scatters them right and left, sabres all he can reach, and halts before the
gate of Mexico. Not till then does he perceive that he is alone with his
little party, nearly all of whom are wounded; but, despite the hundreds of
escopetas that are levelled at him, he gallops back in safety to headquarters.

The sun, which rose that morning on a proud army and a defiant
metropolis, set at even on a shattered, haggard band, and a city full of
woe-stricken wretches who did nothing all night but quake with terror, and
cry, at every noise, "Aqui viene los Yanquies!" ("Here come the Yankees!") All
along the causeway, and in the fields and swamps on either side, heaps of dead
men and cattle intermingled with broken ammunition-carts, marked where the
American shot had told. A gory track leading to the tete de pont, groups of
dead in the fields on the west of Churubusco, over whose pale faces some
stalks of tattered corn still waved; red blotches in the marsh next the
causeway, where the rich blood of Carolina and New York soaked the earth,
showed where the fire of the heavy Mexican guns and the countless escopetas of
the infantry had been most murderous. Scott had lost, in that day's work,
more than a thousand men in killed and wounded, seventy-nine of whom were
officers. The Mexican loss, according to Santa Anna, was one-third of his
army, equal probably to ten thousand men, one-fourth of whom were prisoners,
the rest killed and wounded. As the sun went down the troops were recalled to
headquarters; but all night long the battlefield swarmed with straggling
parties seeking some lost comrade in the cold and rain, and surgeons hurrying
from place to place and offering succor to the wounded.

It would have been easy for Scott to march on the city that night, or
next morning, and seize it before the Mexicans recovered from the shock of
their defeat. Anxious to shorten the war, and assured that Santa Anna was
desirous of negotiating; warned, moreover, by neutrals and others, that the
hostile occupation of the capital would destroy the last chance of peaceable
accommodation and rouse the Mexican spirit to resistance all over the country,
the American general consented, too generously perhaps, to offer an armistice
to his vanquished foe. It was eagerly accepted, and negotiations were
commenced which lasted over a fortnight. In the mean time General Scott had
the satisfaction of hanging several of the Irishmen who had deserted to the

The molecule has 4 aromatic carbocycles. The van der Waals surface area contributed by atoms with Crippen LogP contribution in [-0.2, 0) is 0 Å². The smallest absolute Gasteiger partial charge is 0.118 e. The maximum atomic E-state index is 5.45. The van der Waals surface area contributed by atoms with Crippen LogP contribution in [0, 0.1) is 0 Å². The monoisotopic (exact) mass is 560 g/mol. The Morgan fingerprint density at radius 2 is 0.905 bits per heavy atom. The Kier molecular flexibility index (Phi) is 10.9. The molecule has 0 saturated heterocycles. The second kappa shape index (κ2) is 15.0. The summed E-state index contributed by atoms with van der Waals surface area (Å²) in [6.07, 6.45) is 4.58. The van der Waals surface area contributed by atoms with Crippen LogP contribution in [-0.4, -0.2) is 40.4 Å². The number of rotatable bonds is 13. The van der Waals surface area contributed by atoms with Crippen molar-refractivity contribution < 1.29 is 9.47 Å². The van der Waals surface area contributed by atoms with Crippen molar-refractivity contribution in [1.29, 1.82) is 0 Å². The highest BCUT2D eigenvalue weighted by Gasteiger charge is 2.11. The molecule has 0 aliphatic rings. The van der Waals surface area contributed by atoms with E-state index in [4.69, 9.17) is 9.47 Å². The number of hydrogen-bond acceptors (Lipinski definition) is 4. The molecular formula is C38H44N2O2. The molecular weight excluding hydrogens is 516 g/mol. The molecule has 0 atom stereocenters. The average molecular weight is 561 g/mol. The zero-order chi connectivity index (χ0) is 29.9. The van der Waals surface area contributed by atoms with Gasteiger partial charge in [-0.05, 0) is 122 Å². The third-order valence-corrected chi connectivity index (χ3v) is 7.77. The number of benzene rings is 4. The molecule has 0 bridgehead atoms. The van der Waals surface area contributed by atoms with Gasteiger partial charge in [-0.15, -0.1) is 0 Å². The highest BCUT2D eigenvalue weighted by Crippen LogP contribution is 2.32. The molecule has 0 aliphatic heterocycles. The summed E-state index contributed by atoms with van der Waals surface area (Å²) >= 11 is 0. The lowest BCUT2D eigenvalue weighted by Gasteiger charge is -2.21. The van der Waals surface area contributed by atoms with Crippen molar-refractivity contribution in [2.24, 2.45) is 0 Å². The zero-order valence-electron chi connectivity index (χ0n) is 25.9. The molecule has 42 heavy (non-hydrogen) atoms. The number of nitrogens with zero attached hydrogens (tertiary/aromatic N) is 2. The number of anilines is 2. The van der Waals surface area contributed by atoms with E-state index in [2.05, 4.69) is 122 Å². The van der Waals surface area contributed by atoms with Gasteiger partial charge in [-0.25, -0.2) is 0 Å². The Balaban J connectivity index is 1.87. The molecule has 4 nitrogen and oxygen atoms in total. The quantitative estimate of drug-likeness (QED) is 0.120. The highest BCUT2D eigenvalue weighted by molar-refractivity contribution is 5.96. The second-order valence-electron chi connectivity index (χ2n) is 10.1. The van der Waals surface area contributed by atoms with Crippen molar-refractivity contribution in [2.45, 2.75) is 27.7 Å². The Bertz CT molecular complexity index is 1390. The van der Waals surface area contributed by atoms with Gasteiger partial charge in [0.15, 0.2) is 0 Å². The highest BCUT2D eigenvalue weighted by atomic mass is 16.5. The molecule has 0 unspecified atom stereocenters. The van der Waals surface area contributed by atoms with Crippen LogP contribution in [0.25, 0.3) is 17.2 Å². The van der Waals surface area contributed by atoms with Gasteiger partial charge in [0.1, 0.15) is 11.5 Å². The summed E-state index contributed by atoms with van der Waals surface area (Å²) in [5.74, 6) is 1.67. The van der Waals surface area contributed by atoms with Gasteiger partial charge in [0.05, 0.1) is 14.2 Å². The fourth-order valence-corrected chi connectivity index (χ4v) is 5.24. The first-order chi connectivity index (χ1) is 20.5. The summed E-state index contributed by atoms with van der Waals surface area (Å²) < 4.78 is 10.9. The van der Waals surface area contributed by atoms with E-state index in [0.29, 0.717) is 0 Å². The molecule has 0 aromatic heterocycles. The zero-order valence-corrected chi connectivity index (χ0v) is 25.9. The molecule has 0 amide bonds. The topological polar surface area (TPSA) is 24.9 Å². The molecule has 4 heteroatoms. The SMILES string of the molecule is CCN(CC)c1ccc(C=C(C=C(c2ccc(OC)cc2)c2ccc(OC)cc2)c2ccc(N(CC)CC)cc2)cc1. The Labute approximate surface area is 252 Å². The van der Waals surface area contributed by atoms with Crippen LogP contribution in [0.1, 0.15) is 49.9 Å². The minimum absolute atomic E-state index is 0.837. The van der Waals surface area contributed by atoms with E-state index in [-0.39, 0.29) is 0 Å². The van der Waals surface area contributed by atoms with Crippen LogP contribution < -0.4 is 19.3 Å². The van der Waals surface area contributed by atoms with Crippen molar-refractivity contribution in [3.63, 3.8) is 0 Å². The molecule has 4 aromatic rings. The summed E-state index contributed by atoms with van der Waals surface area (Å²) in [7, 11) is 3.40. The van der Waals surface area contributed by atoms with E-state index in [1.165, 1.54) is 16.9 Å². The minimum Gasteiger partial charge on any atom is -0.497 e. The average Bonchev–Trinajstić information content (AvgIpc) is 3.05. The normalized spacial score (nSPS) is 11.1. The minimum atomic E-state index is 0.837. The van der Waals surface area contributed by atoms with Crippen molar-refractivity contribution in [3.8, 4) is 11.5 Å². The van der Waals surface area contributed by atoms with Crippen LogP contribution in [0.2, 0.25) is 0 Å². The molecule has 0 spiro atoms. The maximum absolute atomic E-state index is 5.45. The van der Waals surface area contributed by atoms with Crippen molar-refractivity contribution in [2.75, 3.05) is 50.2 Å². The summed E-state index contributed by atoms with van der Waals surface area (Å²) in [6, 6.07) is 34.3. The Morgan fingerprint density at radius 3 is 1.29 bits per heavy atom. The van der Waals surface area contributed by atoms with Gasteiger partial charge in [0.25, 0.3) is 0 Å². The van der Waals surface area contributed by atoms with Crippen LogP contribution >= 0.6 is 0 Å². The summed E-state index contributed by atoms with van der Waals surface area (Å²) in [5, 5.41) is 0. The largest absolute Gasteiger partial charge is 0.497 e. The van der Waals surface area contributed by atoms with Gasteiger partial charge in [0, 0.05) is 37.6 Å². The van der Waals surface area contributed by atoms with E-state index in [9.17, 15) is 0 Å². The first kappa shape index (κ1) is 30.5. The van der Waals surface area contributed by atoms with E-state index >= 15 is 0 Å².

Mexicans, and, serving as the battalion of San Patricio, had shot down so many
of their old comrades at Buena Vista and Churubusco. This act of justice was
approved by the army and the nation. Early in September the treachery of the
Mexicans became apparent. No progress had been made in the negotiations; and,
in defiance of the armistice, an American wagon, proceeding to the city for
provisions, had been attacked by the mob and one man killed and others
wounded. Scott wrote to Santa Anna, demanding an apology, and threatening to
terminate the armistice on the 7th if it were not tendered. The reply was
insulting in the extreme; Santa Anna had repaired his losses and was ready for
another fight.

On the evening of September 7th Worth and his officers were gathered in
his quarters at Tacubaya. On a table lay a hastily sketched map showing the
position of the fortified works at Molino del Rey, with the Casa Mata on one
side and the castle of Chapultepec on the other. The Molino was occupied by
the enemy; there was reason to believe it contained a foundry in full
operation, and Worth had been directed to storm it next morning. Over that
table bent Garland and Clarke, eager to repeat the glorious deeds of August
20th at the tete de pont of Churubusco; Duncan and Smith, already veterans;
Wright, the leader of the forlorn hope, joyfully thinking of the morrow;
famous Martin Scott, and dauntless Graham, little dreaming that a few hours
would see their livid corpses stretched upon the plain; fierce old M'Intosh,
covered with scars; Worth himself, his manly brow clouded, and his cheek paled
by sickness and anxiety. Each officer had his place assigned to him in the
conflict; and they parted to seek a few hours' rest.

At half-past two on the morning of the 8th the division was astir. 'Twas
a bright starlight night whose silence was unbroken as the troops moved
thoughtfully toward the battlefield. In front, on the right, about a mile
from the encampment, the hewn-stone walls of the Molino del Rey - a range of
buildings five hundred yards long, and well adapted for defence - were
distinctly visible, with drowsy lights twinkling through the windows. A
little farther off, on the left, stood the black pile of the Casa Mata, the
arsenal, crenelled for musketry, and surrounded by a quadrangular fieldwork.
Beyond the Casa Mata lay a ravine, and from this a ditch and hedge ran,
passing in front of both works, to the Tacubaya road. Far on the right the
grim old castle of Chapultepec loomed up darkly against the sky. Sleep
wrapped the whole Mexican line, and but few words were spoken in the American
ranks as the troops took up their respective positions; Garland, with Dunn's